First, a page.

Tim is UK-based writer of all things family, faith and adventure.
Finding courage & clarity through messes you can’t control
Taking control is the shortest path to a feeling of contentment and peace... until another human shows up. This other human has their own will (shock, horror) that is different to yours (hooray), and they want to try it out in the garden of your life!
How a rap artist who died of Covid impacted my life.
After googling a particular track by rap artist 'Ty', I was shocked to discover he died of Covid last year, aged 47. I've never followed him that closely and the last time I listened to him was 18 months ago. But yesterday, I found myself wanting to submerge into the steady thumps and flicks of a track I couldn't even remember the name of. I found it - Let's Start - and with it the sad news.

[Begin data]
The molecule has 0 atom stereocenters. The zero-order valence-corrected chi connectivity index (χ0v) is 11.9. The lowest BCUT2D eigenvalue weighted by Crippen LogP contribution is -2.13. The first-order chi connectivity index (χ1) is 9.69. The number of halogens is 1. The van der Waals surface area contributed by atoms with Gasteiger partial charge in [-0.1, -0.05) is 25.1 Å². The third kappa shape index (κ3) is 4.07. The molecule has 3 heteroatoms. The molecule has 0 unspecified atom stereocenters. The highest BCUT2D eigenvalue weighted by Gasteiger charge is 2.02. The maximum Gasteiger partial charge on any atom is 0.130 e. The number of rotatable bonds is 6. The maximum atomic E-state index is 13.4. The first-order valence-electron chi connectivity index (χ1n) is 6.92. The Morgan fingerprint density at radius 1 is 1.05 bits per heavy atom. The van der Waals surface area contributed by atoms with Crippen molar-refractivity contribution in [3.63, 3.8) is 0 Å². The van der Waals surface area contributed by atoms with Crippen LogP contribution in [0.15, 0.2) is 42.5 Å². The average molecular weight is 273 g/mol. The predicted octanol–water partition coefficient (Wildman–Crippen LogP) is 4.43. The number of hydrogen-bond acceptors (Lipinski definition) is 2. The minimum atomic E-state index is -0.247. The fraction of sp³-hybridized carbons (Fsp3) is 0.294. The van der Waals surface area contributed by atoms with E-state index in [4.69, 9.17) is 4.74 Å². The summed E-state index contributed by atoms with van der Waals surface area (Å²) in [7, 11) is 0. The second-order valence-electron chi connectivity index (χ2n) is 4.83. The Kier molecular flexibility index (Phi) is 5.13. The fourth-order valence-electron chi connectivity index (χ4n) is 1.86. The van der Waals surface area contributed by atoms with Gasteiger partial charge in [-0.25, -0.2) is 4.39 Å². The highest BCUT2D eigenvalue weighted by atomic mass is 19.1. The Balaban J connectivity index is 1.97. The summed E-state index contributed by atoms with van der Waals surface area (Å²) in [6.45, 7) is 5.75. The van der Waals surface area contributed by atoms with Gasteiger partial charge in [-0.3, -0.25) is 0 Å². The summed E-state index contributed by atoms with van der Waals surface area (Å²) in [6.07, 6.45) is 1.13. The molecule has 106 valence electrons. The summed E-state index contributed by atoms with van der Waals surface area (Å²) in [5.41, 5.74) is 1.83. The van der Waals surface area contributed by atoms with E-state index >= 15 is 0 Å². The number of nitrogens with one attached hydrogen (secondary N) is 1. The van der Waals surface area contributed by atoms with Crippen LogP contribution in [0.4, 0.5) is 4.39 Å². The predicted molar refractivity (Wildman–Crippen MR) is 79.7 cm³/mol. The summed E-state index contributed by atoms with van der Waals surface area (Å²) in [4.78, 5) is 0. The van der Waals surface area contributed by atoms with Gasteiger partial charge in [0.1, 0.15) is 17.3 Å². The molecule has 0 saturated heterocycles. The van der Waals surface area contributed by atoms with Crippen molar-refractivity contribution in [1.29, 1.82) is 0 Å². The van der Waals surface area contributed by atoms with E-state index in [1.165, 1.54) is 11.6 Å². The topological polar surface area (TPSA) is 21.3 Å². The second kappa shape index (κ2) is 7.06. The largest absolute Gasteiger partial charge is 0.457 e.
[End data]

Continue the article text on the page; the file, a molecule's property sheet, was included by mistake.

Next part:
Wait On You | Maverick City
I’ve been trying to work out why the first six or seven times I watched this video it reduced me to a blubbering mess. Each time I felt it penetrating into something largely untapped but desperate, in my soul, and I think it is this: To see my own generation defying how we are commonly identified (as narcissists), and leading *each other* in an act of abandon to Yahweh.
The propeller wash is knocking back my braids as I step onto the baking tarmac runway. Mum, Dad and Missy are behind me, but they are silent.
On being a father of eight
I’m thirty-four and I have eight children aged between one and fourteen. Most of my learning as a parent has been unexpected, and I’ve often felt like someone winning the lottery or performing CPR for the first time; in the twinkling of an eye I’ve faced brand new privileges that require responsibility that far outweighs my experience. Through all this I have discovered a hidden elixir perfect for surviving family life, especially crises, which I'll explain in a moment.
The Race to Write
My pen presses hard onto the paper and I write: "Once upon a time there was a little black book." I stop and grimace remembering what Parker had taught us only last semester. “Never start with ‘in the beginning!” he’d declared, scratching out a list of Better Beginnings on the blackboard.